Need to get your driver's license back?
When you lose your license, you obviously lose the ability to drive. But you also lose a main form of identification, which can affect your ability to do daily tasks, like write a check, open a bank account, apply for a loan, get a job, apply for housing, or more. And because you have to pay fees in order to get your license back, it can be a difficult hurdle to overcome.
At Community Legal Aid, we want to help you understand your options for getting your license back.
This site will walk you through the information you need to know about getting your license back. You can read through all information, or skip to sections that are specific to your situation.
Always remember, if you have questions or want to apply for Legal Aid, you can call our Helpline at (800) 998-9454, or apply online 24/7 at www.communitylegalaid.org/apply.
How do I get my license back?
Generally, you have to do two things. First, you’ll need to pay a fee to the Bureau of Motor Vehicles (BMV), called a “reinstatement fee.” Second, you have to pay off any debt you have with the court, like child support.
There was a new law passed in Ohio in summer 2020 that can help you with this. It waives or reduces what you have to pay. The law is called the Driver’s License Reinstatement Fee Debt Reduction and Amnesty Program.
Who qualifies for the amnesty program?
You’ll usually qualify if you meet the following requirements:
Your driver’s license has been suspended (it only applies to regular licenses, not commercial licenses)
You owe money for reinstatement fees
The offenses that made you lose your license are on the list of “eligible offenses” (see below)
At least 18 months have passed from at least one of your offenses
You have financial need, meaning you receive at least one of the following: Medicaid, SNAP or food stamps, Ohio Works First, social security benefits, disability benefits, or veterans’ benefits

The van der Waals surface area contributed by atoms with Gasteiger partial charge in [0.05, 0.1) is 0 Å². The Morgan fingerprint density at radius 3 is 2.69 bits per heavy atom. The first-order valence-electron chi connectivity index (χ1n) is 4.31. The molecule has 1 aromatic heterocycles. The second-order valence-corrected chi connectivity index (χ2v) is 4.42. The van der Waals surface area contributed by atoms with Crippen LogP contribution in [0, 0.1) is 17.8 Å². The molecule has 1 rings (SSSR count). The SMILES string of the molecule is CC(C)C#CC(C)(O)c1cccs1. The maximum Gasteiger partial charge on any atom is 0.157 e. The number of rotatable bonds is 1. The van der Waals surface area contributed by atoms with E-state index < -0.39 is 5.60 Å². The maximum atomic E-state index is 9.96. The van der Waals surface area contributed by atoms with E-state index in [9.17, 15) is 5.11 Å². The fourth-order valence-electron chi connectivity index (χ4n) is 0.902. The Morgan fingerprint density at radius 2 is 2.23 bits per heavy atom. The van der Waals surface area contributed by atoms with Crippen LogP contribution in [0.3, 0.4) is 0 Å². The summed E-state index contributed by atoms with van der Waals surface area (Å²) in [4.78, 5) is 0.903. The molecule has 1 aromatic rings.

What types of offenses are eligible for amnesty?
Generally, non-violent traffic offenses are eligible, including:
- Unruly child
- Delinquent child
- Juvenile traffic offender
- Theft of gasoline
- Incompetence by examination
- Operating vehicle without proof of insurance
- Failure to pay security deposit, or failure to request a hearing after
receiving notice regarding a motor vehicle accident
- Default on a payment that was required by written agreement after a motor vehicle accident
- Nonpayment of a judgment
- Repeat traffic offender
- Violation of a municipal ordinance that is substantially similar to a statutory violation that imposes a suspension
- Suspension under the federal Assimilative Crimes Act
- Reckless operation
- Failure to appear or failure to pay a fine related to specific vehicle-related violations
- Incompetency adjudication
- Commission of specific motor vehicle offenses by a minor
- Habitual absence from school
- Wrongful entrustment of a motor vehicle
- Use of an electronic wireless communication device by a minor while driving
- Street racing
- Failure to stop for a school bus
- Failure to stop after an accident
- Failure to stop after a nonpublic road accident
- Trafficking in cigarettes or tobacco products with intent to avoid tax, when a motor vehicle was used in the offense
How do I apply for the amnesty program?
You actually don’t have to apply for the program. If you are eligible, you will automatically get a letter in the mail, or an email, from the Ohio Department of Public Safety. They will tell you what to do from there. But if you think you are eligible, it may be a good idea to reach out to the BMV to make sure they have your most recent address and contact information, to make sure you get your letter.
You can check the status of your license online here.
If you have a lot of court-related debt, it can be helpful to take care of this before you apply for the amnesty program. You may be able to get rid of some of this debt through bankruptcy or by working with the place you owe the money to. For more information on dealing with debt, visit www.communitylegalaid.org/debt.
Will the amnesty program mean my fees are waived entirely, or will I still have to pay something?
It depends on your situation. Some people may qualify to have all their fees wiped out, while others may be able to reduce what they owe. You can also enter into a payment plan. The best thing to do is to contact the Ohio Department of Public Safety or your local BMV to learn more about what your options are.
Do I need an attorney to get my license reinstated?
No. This process is mostly filing paperwork. You won’t have to go to court at any point. Just be sure to keep good records and follow the instructions on the paperwork you get from the Department of Public Safety.